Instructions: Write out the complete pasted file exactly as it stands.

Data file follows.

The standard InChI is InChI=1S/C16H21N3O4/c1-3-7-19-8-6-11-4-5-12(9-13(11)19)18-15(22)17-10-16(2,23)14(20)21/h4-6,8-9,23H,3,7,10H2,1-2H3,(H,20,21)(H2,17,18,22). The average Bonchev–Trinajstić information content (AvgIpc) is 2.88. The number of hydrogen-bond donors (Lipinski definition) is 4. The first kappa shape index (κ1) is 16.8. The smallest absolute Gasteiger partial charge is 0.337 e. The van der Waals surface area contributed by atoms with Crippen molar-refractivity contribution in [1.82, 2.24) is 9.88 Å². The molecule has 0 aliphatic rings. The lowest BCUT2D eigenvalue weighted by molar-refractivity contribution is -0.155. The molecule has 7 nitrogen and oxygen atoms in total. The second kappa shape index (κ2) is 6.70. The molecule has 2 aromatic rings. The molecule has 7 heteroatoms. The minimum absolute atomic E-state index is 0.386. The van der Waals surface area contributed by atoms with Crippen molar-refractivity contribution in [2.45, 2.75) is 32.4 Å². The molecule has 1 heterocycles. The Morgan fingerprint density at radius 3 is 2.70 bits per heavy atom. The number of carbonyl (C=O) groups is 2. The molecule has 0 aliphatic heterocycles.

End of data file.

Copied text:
The standard InChI is InChI=1S/C16H21N3O4/c1-3-7-19-8-6-11-4-5-12(9-13(11)19)18-15(22)17-10-16(2,23)14(20)21/h4-6,8-9,23H,3,7,10H2,1-2H3,(H,20,21)(H2,17,18,22). The average Bonchev–Trinajstić information content (AvgIpc) is 2.88. The number of hydrogen-bond donors (Lipinski definition) is 4. The first kappa shape index (κ1) is 16.8. The smallest absolute Gasteiger partial charge is 0.337 e. The van der Waals surface area contributed by atoms with Crippen molar-refractivity contribution in [1.82, 2.24) is 9.88 Å². The molecule has 0 aliphatic rings. The lowest BCUT2D eigenvalue weighted by molar-refractivity contribution is -0.155. The molecule has 7 nitrogen and oxygen atoms in total. The second kappa shape index (κ2) is 6.70. The molecule has 2 aromatic rings. The molecule has 7 heteroatoms. The minimum absolute atomic E-state index is 0.386. The van der Waals surface area contributed by atoms with Crippen molar-refractivity contribution in [2.45, 2.75) is 32.4 Å². The molecule has 1 heterocycles. The Morgan fingerprint density at radius 3 is 2.70 bits per heavy atom. The number of carbonyl (C=O) groups is 2. The molecule has 0 aliphatic heterocycles.